Unix is a multi-user, multi-tasking operating system that was initially developed by Bell Labs in the 1970s. Various similar operating systems that are POSIX compliant (ie compatible with Unix) have since been developed (POSIX is an abbreviation for Portable Operating System Interface for UNIX). These include the following: the BSD family (OpenBSD, FreeBSD, NetBSD, Mac OS/X), Solaris, IRIX, AIX, SunOS, UnixWare, OpenServer and Linux.
Software written for POSIX compliant operating systems is generally able to be compiled for all POSIX platforms with little or no platform-specific changes. This makes the commands and utilities available for this extended family of operating systems very similar, and there are few differences between administering them.
The articles in this section are about useful command line utilities and commonly used application software on POSIX compliant operating systems. For Mac OSX specific articles see my OSX section.
If you are logged in as a user using “su” or “sudo su” and attempt to use screen, you’ll get the error message “Cannot open your terminal ‘/dev/pts/0’ – please check”. This post shows how to fix this.
Log out of the terminal/SSH session and log back in as the user you want to run screen as instead of using su.
script /dev/null screen
This worked for me on Debian 7.8 Wheezy.
SilverStripe’s File, Folder and Image objects have a default sort of ‘Name’, ‘Sort’ and ‘Name’ respectively, but if you are also using Uncle Cheese’s DataObjectManager the sort order will change to the ‘SortOrder’ field. Unless you’ve been sorting these yourself they’re going to appear in the ImageField control in a more or less random order, which isn’t idea. This post shows the solution.
I have used the methods succesfully in this post with SilverStripe 2.4.5
In your mysite/_config.php file, add the following:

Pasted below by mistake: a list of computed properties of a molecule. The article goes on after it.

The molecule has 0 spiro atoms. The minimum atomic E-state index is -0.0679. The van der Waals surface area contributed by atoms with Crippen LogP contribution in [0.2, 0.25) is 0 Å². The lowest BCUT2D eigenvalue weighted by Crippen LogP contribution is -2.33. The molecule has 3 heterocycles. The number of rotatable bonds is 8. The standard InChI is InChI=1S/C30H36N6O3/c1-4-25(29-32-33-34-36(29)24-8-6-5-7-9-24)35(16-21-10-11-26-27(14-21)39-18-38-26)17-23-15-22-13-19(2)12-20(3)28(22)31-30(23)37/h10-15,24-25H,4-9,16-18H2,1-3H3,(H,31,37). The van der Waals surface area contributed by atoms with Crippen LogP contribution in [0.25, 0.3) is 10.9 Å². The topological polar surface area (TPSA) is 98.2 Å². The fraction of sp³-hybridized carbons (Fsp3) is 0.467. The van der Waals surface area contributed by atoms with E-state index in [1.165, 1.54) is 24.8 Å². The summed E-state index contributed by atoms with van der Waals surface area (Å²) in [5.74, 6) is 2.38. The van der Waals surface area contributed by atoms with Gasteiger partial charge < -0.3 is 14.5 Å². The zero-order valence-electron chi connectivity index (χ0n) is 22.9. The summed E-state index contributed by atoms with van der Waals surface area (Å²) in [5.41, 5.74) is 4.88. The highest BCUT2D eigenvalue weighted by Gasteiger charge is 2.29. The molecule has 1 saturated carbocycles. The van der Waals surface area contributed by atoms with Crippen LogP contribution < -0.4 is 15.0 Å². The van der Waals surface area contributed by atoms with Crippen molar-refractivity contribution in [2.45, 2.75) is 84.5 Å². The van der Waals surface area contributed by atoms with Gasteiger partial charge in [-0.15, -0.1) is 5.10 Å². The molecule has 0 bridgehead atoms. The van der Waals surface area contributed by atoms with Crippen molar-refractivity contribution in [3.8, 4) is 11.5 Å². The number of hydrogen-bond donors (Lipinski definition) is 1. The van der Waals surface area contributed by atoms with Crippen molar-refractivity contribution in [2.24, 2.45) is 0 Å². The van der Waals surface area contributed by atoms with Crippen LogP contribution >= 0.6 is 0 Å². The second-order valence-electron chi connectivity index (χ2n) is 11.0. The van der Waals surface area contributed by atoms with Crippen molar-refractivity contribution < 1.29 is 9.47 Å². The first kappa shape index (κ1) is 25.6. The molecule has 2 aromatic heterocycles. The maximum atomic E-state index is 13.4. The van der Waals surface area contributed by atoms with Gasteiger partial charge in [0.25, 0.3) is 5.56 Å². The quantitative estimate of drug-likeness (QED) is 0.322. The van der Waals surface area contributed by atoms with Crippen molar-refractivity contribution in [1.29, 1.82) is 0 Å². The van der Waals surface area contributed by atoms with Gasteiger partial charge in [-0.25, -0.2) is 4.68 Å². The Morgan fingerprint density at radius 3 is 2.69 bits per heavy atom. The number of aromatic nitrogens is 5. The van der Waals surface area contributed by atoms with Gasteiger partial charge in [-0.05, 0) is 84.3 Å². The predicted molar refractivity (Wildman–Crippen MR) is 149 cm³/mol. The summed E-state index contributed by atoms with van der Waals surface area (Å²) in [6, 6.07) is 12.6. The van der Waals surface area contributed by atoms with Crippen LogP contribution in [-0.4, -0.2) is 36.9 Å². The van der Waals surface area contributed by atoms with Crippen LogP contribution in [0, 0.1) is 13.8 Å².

File::$default_sort = 'Name'; Folder::$default_sort = 'Name'; Image::$default_sort = 'Name';
Alternatively make Folder::$default_sort = ‘Sort’ to restore the default behaviour, but I personally prefer to keep it in name order.
Changing the default_sort as shown above won’t affect the order for the table of files/images in the Files and Images section of the CMS. However the DataObjectManager allows you to change the sort order by clicking the column headings, so it’s not really an issue so much.
However, if you want to make it use the default sort instead, the only way I could work out how to do this myself is to remove the File class from the sortable classes.
In theory, you should be able to do this:
But it didn’t work when I tried it because it only removes the extension from the class and doesn’t remove it from the SortableDataObject::$sortable_classes array. You could do this instead, although it’s a but hacky and may have unexpected consequences.
Again, add this to your mysite/_config.php file:
SortableDataObject::$sortable_classes = array();
and then move your existing SortableDataObject::add_sortable_classes declaration below it, if you did already have one.
This will not only make the table now sort in the default_sort, but will remove the useful features of dataobject_manager from the table, so I’d generally advise not to do this; I’m simply showing that it can be done.
I recently installed the VSFtpd FTP Server onto a CentOS box and have a fairly tight firewall setup script using iptables. When I logged in to test it and issued an "ls -l" command it took a really long time for the driectory listing to come back. At first I thought it wasn’t going to show the directory listing at all but it finally did. This post looks at the solution to the problem.
A little while ago I posted how to use the Linux/Unix/OSX find command to locate files bigger or smaller than a particular size but didn’t cover how to find zero length files. This is shown here.